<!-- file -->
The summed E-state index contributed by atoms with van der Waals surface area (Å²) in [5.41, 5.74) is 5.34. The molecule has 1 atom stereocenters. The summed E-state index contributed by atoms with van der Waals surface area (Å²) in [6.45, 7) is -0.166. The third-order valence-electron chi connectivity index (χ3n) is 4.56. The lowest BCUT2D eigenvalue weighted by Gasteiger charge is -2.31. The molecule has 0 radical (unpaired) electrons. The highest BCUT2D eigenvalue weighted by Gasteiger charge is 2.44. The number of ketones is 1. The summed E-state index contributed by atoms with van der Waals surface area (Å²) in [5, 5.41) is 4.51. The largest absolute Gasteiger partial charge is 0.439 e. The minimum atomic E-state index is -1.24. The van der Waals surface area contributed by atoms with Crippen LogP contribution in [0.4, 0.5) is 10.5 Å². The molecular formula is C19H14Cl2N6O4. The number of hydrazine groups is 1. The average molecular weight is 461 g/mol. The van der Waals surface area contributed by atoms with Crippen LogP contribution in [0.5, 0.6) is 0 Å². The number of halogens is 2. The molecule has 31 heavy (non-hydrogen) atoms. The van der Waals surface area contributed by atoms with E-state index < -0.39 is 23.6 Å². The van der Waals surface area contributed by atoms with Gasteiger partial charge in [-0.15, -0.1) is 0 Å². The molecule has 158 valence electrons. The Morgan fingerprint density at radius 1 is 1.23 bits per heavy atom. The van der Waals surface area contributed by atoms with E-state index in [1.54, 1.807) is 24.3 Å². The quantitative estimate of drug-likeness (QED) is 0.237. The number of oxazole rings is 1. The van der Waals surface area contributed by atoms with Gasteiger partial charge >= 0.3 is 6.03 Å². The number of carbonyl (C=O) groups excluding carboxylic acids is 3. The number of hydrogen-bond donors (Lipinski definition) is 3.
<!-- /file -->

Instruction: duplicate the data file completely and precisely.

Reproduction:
The summed E-state index contributed by atoms with van der Waals surface area (Å²) in [5.41, 5.74) is 5.34. The molecule has 1 atom stereocenters. The summed E-state index contributed by atoms with van der Waals surface area (Å²) in [6.45, 7) is -0.166. The third-order valence-electron chi connectivity index (χ3n) is 4.56. The lowest BCUT2D eigenvalue weighted by Gasteiger charge is -2.31. The molecule has 0 radical (unpaired) electrons. The highest BCUT2D eigenvalue weighted by Gasteiger charge is 2.44. The number of ketones is 1. The summed E-state index contributed by atoms with van der Waals surface area (Å²) in [5, 5.41) is 4.51. The largest absolute Gasteiger partial charge is 0.439 e. The minimum atomic E-state index is -1.24. The van der Waals surface area contributed by atoms with Crippen LogP contribution in [0.4, 0.5) is 10.5 Å². The molecular formula is C19H14Cl2N6O4. The number of hydrazine groups is 1. The average molecular weight is 461 g/mol. The van der Waals surface area contributed by atoms with Crippen LogP contribution in [0.5, 0.6) is 0 Å². The number of halogens is 2. The molecule has 31 heavy (non-hydrogen) atoms. The van der Waals surface area contributed by atoms with E-state index < -0.39 is 23.6 Å². The van der Waals surface area contributed by atoms with Gasteiger partial charge in [-0.15, -0.1) is 0 Å². The molecule has 158 valence electrons. The Morgan fingerprint density at radius 1 is 1.23 bits per heavy atom. The van der Waals surface area contributed by atoms with E-state index in [1.54, 1.807) is 24.3 Å². The quantitative estimate of drug-likeness (QED) is 0.237. The number of oxazole rings is 1. The van der Waals surface area contributed by atoms with Gasteiger partial charge >= 0.3 is 6.03 Å². The number of carbonyl (C=O) groups excluding carboxylic acids is 3. The number of hydrogen-bond donors (Lipinski definition) is 3.